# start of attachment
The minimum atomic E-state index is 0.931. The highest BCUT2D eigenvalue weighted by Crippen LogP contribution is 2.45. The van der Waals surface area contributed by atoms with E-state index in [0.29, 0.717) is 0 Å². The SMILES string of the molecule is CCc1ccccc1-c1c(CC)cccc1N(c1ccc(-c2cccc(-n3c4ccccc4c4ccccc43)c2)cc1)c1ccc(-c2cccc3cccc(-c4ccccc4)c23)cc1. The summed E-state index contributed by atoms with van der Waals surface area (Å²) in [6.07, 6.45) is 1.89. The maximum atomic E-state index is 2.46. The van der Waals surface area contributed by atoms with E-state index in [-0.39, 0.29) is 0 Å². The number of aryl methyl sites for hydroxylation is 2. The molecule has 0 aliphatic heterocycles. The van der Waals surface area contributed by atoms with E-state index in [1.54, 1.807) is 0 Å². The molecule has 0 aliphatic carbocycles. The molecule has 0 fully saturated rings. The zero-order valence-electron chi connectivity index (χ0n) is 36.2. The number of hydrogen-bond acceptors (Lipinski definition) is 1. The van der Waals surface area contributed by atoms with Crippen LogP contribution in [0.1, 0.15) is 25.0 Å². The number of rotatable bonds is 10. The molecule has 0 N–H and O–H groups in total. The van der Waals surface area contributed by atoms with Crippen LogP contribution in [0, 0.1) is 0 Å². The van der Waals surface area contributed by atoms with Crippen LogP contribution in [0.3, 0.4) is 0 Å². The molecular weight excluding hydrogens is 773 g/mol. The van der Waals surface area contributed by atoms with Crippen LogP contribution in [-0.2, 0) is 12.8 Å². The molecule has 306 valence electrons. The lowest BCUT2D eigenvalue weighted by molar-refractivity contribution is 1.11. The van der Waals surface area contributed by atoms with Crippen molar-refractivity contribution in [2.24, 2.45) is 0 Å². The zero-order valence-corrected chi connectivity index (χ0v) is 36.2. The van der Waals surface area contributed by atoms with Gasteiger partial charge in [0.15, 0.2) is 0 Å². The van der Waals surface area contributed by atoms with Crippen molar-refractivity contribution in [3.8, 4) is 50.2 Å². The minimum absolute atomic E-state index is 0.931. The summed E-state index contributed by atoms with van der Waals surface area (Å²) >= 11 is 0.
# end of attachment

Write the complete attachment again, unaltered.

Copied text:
The minimum atomic E-state index is 0.931. The highest BCUT2D eigenvalue weighted by Crippen LogP contribution is 2.45. The van der Waals surface area contributed by atoms with E-state index in [0.29, 0.717) is 0 Å². The SMILES string of the molecule is CCc1ccccc1-c1c(CC)cccc1N(c1ccc(-c2cccc(-n3c4ccccc4c4ccccc43)c2)cc1)c1ccc(-c2cccc3cccc(-c4ccccc4)c23)cc1. The summed E-state index contributed by atoms with van der Waals surface area (Å²) in [6.07, 6.45) is 1.89. The maximum atomic E-state index is 2.46. The van der Waals surface area contributed by atoms with E-state index in [-0.39, 0.29) is 0 Å². The number of aryl methyl sites for hydroxylation is 2. The molecule has 0 aliphatic heterocycles. The van der Waals surface area contributed by atoms with E-state index in [1.54, 1.807) is 0 Å². The molecule has 0 aliphatic carbocycles. The molecule has 0 fully saturated rings. The zero-order valence-electron chi connectivity index (χ0n) is 36.2. The number of hydrogen-bond acceptors (Lipinski definition) is 1. The van der Waals surface area contributed by atoms with Crippen LogP contribution in [0.1, 0.15) is 25.0 Å². The number of rotatable bonds is 10. The molecule has 0 N–H and O–H groups in total. The van der Waals surface area contributed by atoms with Crippen LogP contribution in [0, 0.1) is 0 Å². The van der Waals surface area contributed by atoms with Crippen LogP contribution in [0.3, 0.4) is 0 Å². The molecular weight excluding hydrogens is 773 g/mol. The van der Waals surface area contributed by atoms with Crippen LogP contribution in [-0.2, 0) is 12.8 Å². The molecule has 306 valence electrons. The lowest BCUT2D eigenvalue weighted by molar-refractivity contribution is 1.11. The van der Waals surface area contributed by atoms with Crippen molar-refractivity contribution in [2.24, 2.45) is 0 Å². The zero-order valence-corrected chi connectivity index (χ0v) is 36.2. The van der Waals surface area contributed by atoms with Gasteiger partial charge in [0.15, 0.2) is 0 Å². The van der Waals surface area contributed by atoms with Crippen molar-refractivity contribution in [3.8, 4) is 50.2 Å². The minimum absolute atomic E-state index is 0.931. The summed E-state index contributed by atoms with van der Waals surface area (Å²) >= 11 is 0.